(/sites/default/files/uploads/2014/06/carney.jpg)In 2008, Jay Carney went from covering the White House to lying for the White House. Carney’s lies weren’t unusual among his media colleagues, but unlike them he began lying in an official capacity, assuring his former colleagues that his bosses were completely unaware of what they were doing.
Carney went from covering the presidential campaign for TIME and CNN to covering up for the same people he had been covering. He didn’t do it for the money. TIME was paying Carney $60,000 more than Obama would. He did it because he believed.
You don’t take on the thankless job of being Biden’s Director of Communications when you have a prestigious position at the top of your profession because your big dream involves chasing after the gaffes of a professional idiot whose whiskey-pickled brain has convinced him that he’s a political genius.
You take it because you believe in the agenda.
Jay Carney was a compulsive liar who truly believed in the cause he was lying for. Like the Communist hacks he had dealt with while working in TIME’s Moscow Bureau, he had faith in the revolution.
In 2008, while still working for TIME, he praised Obama’s “refreshingly non-ideological declaration about how best to govern” and called it a “welcome change from the ideology-first recent past.”
“Are conservatives really so blind to Gov. Sarah Palin’s true liabilities that they believe this is the reason she was mauled in the press? How appalling,” he ranted.
During the election, Carney had cheered for Obama and booed McCain. He had “fact checked” Republican press releases while drawing pink hearts on anything that came from Obama Inc.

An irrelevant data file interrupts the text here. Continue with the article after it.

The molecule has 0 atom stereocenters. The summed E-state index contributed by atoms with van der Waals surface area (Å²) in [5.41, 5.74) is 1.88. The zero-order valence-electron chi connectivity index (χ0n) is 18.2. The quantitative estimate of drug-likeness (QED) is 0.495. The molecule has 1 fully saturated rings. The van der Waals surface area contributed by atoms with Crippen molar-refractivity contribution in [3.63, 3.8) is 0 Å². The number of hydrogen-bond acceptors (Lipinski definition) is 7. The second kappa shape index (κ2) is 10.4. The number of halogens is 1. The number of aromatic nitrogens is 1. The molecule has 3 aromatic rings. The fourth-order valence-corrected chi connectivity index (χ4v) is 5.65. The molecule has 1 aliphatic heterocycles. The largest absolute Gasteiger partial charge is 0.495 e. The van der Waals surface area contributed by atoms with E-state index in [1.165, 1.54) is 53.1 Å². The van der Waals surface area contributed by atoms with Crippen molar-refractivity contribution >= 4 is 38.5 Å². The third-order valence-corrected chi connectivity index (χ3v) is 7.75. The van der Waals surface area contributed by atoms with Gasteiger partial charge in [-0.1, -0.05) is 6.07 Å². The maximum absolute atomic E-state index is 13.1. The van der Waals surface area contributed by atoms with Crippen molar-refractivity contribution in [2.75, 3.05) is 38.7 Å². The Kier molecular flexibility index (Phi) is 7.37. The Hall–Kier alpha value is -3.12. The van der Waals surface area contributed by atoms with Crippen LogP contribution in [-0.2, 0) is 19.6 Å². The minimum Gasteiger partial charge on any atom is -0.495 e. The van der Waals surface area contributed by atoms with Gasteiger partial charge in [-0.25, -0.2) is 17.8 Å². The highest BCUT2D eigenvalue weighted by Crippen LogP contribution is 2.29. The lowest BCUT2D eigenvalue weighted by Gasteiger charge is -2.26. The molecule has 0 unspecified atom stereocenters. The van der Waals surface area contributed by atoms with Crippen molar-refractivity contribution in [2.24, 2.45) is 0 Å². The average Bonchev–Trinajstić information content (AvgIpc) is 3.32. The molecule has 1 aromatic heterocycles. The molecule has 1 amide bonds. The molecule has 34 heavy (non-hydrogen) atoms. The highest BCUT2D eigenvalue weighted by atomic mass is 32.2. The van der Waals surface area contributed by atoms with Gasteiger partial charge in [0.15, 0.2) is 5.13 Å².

It was as if he had already been on Obama’s payroll without bothering to inform his bosses.
Before Obama began paying him $172,000 a year to lie, Jay Carney was lying for him on his own. But it was when Carney began being paid to lie, when the content of his lies was dictated to him by the White House, when he had to stand in front of his former colleagues and recite the talking points that he used to organically insert into his TIME screeds that everything went wrong.
On his first day on the job, he was already in his familiar defensive mode looking and sounding like a yuppie complaining about a spoiled organic banana. “Look, he is leading,” he whined. “He led for two years. I mean, this is a president who had done big things. He has tackled hard issues.”
Despite his experience on the other side of the table and his claim that he liked being up there, he was nervous and uncomfortable. Carney had been a good liar when he was reporting on the White House, but he was a bad liar as the White House Press Secretary.
Carney sweated and mumbled, he showed a hundred liar’s tells from sudden abruptness to looking down. Robert Gibbs, his predecessor, had played the cheerful jackass. Carney was forced into the role of a little boy with a pocketful of stolen candy overcompensating to hide his fear of being caught.
Whatever revolutionary faith had taken him from TIME to the White House had deserted him at the podium. A briefing with Carney meant hearing a hundred “I Don’t Knows” and a thousand talking point buzzwords of the week. “Sensible,” “Common sense,” “Winning the future” and “investing in the future” were just some of the soulless slogans that he mumbled like magic formulas against the truth.
It was clumsy hackwork. The press corps already knew the talking points. They were only useful for selling the product to the public which wasn’t watching the press briefing.